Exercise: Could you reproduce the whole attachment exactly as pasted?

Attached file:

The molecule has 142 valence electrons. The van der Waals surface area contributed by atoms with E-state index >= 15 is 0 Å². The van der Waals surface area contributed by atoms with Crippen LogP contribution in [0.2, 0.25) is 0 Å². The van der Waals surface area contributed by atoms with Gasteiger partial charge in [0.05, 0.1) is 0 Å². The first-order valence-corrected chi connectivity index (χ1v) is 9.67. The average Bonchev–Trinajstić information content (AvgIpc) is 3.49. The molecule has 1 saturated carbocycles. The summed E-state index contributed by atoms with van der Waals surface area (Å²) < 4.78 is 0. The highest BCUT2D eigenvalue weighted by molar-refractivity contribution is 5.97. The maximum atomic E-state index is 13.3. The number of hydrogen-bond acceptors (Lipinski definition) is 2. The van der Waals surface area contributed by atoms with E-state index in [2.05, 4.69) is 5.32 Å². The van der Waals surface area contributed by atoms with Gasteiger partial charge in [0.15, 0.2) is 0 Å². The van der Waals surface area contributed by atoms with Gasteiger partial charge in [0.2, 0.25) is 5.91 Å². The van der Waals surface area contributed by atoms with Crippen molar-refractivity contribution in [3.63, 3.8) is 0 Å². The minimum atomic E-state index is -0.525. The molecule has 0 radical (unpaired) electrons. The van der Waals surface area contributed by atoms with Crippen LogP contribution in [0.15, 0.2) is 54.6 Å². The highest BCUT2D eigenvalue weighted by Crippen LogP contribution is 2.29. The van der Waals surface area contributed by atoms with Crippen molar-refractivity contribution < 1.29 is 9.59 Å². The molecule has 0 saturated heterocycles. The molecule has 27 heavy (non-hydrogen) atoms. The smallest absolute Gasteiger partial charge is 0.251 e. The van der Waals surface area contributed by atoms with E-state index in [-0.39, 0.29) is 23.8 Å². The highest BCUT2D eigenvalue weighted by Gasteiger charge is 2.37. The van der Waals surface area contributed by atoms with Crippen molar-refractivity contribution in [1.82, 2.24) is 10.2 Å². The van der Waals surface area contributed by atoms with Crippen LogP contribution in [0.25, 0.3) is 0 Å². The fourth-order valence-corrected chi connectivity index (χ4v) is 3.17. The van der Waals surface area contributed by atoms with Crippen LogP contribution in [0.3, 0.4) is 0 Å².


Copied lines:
The molecule has 142 valence electrons. The van der Waals surface area contributed by atoms with E-state index >= 15 is 0 Å². The van der Waals surface area contributed by atoms with Crippen LogP contribution in [0.2, 0.25) is 0 Å². The van der Waals surface area contributed by atoms with Gasteiger partial charge in [0.05, 0.1) is 0 Å². The first-order valence-corrected chi connectivity index (χ1v) is 9.67. The average Bonchev–Trinajstić information content (AvgIpc) is 3.49. The molecule has 1 saturated carbocycles. The summed E-state index contributed by atoms with van der Waals surface area (Å²) < 4.78 is 0. The highest BCUT2D eigenvalue weighted by molar-refractivity contribution is 5.97. The maximum atomic E-state index is 13.3. The number of hydrogen-bond acceptors (Lipinski definition) is 2. The van der Waals surface area contributed by atoms with E-state index in [2.05, 4.69) is 5.32 Å². The van der Waals surface area contributed by atoms with Gasteiger partial charge in [0.15, 0.2) is 0 Å². The van der Waals surface area contributed by atoms with Gasteiger partial charge in [0.2, 0.25) is 5.91 Å². The van der Waals surface area contributed by atoms with Crippen molar-refractivity contribution in [3.63, 3.8) is 0 Å². The minimum atomic E-state index is -0.525. The molecule has 0 radical (unpaired) electrons. The van der Waals surface area contributed by atoms with Crippen LogP contribution in [0.15, 0.2) is 54.6 Å². The highest BCUT2D eigenvalue weighted by Crippen LogP contribution is 2.29. The van der Waals surface area contributed by atoms with Crippen molar-refractivity contribution < 1.29 is 9.59 Å². The molecule has 0 saturated heterocycles. The molecule has 27 heavy (non-hydrogen) atoms. The smallest absolute Gasteiger partial charge is 0.251 e. The van der Waals surface area contributed by atoms with E-state index in [-0.39, 0.29) is 23.8 Å². The highest BCUT2D eigenvalue weighted by Gasteiger charge is 2.37. The van der Waals surface area contributed by atoms with Crippen molar-refractivity contribution in [1.82, 2.24) is 10.2 Å². The van der Waals surface area contributed by atoms with Crippen LogP contribution in [0.25, 0.3) is 0 Å². The fourth-order valence-corrected chi connectivity index (χ4v) is 3.17. The van der Waals surface area contributed by atoms with Crippen LogP contribution in [0.3, 0.4) is 0 Å².